The second movement of Event 5 is barbell thrusters. During the thrusters, there are again no references to time. No commentator times how fast any athlete is cycling from lockout to lockout and that information is not displayed in any way. No one times how fast an athlete gets to ten reps and contrasts that with how fast another athlete got to ten. As the athletes begin to finish the thrusters and move to the pull-ups, the same comments are made about obvious information on screen: “Adams is gonna be first to the pull-up bar,” or “watch O’connell in lane two.” At least Tommy makes a comment about one of the key athletes in the race for fifth, but again there is no reference to time. Adams is shown mounting the pull-up bar at 5:20, but we are left to assume that O’Connell does as well off screen. Tommy then states that O’Connell made up a “ton of time on the thrusters,” and O’Connell did, but it should be stated exactly how much. O’Connell, who was in seventh place in the overall standings, made up a thirteen second deficit getting off the row and was possibly first in the workout at that point. The sixth place overall athlete, Loewen, can barely be seen in her bright shirt mounting the pull-up bar at 5:26, putting her six seconds behind O’Connell. As Tommy finishes stating that O’Connell is great historically at pull-ups, Kolenbrander, the athlete who was placed fifth overall coming into this event, walked up to the pull-up bar and jumped up for her first set of pull-ups. Sean Woodland does point this out, but again he gives just the vague announcement, “Kolenbrander just getting to the pull-up bar to start her first set of thirty chest-to-bars.” This is another missed opportunity to inform the viewer on the state of the race for qualification. Kolenbrander was twenty seconds behind O’Connell and fifteen seconds behind Loewen when she mounts the pull-up bar. That amount of time could sound like a lot, but if we had been informed earlier that one athlete had already made up a thirteen second deficit in this workout, we could then believe that it might be possible for another athlete to make up a twenty second deficit. O’Connell ends up finishing her pull-ups first, twenty seconds ahead of the next female, Haley Adams, who is followed one second later by Alexis Raptis, making up that one second on Adams as they transition to the barbell for their second set of fifty thrusters. At this point, the three women doing thrusters are O’Connell, Adams, and Raptis. Remember, O’Connell was the seventh place overall athlete going in to this workout, and she needed to make up 28 points on Kolenbrander in fifth, and also make sure she beat Arielle Loewen in order to qualify for the games. As the camera and commentators lock-in on just how well O’Connell is doing in the workout, an attentive viewer can discern Kolenbrander and Loewen in the background still on pull-ups; they are 2 out of 4 women still on pull-ups, nearly last in the heat. At the 7:26 mark, Kolenbrander can be seen finishing her final pull-up and advancing to the thrusters, which put her thirty six seconds behind O’Connell, and seventh place at that point during the workout. That meant that it was highly unlikey for Kolenbrander to do much to stop O’Connell from beating her and making up a huge amount of points in the process. Loewen, who was fifteen seconds ahead of Kolenbrander in getting to the pull-ups, was now four seconds behind in getting off! O’Connell finishes her Thrusters at 8:11 and quickly transitions to the rower for her last 1000m row. Tommy states that she is 1:40 ahead of the next fastest split time in getting to the rower. This is again a reference to another heat, which is important, but there still had not been any time references comparing athletes in this heat in any way and the athletes were then making their way to the final movement. The next athletes to finish the thrusters were Adams at 8:41, Semenza at 8:46, and then Kolenbrander at 8:57.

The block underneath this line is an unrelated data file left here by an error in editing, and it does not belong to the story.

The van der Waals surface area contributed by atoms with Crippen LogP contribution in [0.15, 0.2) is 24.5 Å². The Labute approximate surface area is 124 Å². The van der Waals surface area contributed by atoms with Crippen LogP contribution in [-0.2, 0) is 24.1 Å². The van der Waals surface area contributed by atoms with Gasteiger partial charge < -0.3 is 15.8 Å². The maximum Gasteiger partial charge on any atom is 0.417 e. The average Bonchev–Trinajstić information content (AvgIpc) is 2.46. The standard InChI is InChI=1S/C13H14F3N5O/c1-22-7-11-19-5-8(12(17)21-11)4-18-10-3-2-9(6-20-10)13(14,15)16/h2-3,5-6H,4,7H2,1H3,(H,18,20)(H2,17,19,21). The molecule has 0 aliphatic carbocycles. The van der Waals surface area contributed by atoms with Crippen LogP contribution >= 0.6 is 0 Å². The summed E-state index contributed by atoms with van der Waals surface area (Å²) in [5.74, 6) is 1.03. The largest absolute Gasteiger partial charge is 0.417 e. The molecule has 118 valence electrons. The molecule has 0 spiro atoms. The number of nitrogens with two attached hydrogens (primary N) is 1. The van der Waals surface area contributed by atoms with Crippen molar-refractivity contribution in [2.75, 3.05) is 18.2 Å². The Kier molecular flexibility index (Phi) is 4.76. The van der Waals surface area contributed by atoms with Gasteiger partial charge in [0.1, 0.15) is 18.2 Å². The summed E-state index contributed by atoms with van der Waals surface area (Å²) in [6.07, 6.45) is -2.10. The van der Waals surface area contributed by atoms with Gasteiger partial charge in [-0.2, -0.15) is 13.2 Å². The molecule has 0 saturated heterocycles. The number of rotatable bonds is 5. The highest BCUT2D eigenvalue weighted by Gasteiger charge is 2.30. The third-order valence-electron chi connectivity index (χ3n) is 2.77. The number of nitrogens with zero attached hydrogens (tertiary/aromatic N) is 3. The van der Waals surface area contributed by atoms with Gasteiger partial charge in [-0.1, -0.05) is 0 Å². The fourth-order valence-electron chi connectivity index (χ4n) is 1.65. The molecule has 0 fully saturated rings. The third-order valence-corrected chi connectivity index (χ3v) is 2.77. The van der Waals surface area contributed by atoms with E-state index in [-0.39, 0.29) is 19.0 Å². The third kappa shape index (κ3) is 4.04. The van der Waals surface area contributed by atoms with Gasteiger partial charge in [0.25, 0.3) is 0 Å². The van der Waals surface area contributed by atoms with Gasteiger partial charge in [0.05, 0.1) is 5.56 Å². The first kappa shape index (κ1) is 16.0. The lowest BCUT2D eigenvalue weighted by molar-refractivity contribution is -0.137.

With O’Connell having at least a thirty second head start on all other athletes, it was relatively safe to say that she had wrapped up 1st in this workout. The focus then should have been on Loewen and Kolenbrander, and of course Adams and Raptis. Finishing her thrusters at 9:02, Raptis was behind O’Connell, Adams, Semenza, and Kolenbrander. Raptis’ main competition, Adams, had a twenty-one second lead on her. Anyone with experience on a 1000m row knows that twenty second leads, especially at the end of a workout, are not likely to be surrendered. Loewen finished her thrusters at 9:26, so Kolenbrander had a twenty-nine second lead on Loewen after being 15 seconds behind her earlier in the workout. From that point on, the commentators should really just be trying to calculate where the overall points will be if all athletes finish in the order they got to the rower. Both Sean and Tommy did a good job of this for the entire row. O’Connell does end up finishing in first with Adams 7 seconds behind. Adams made up twenty-three seconds out of the thirty seconds she was behind on the row. It would have been nice to see the screens of these two athletes as it would have created some fun suspense. The next athlete to get off the rower and finish is Kolenbrander. With O’Connell finishing 1st and Kolenbrander finishing 3rd, Kolenbrander was able to prevent any large point losses to O’Connell in the overall standings, despite being in seventh place at one point during the workout. This close finish between the two athletes set-up a great final event. Kolenbrander’s fluctuations during the workout go unnoticed or unmentioned, and that makes the workout less exciting. There are absolutely no time references during the entire workout, unless you count the reference to the previous heat’s best time. That should be unacceptable to a sport that is almost solely dependent on time as a measurement of performance.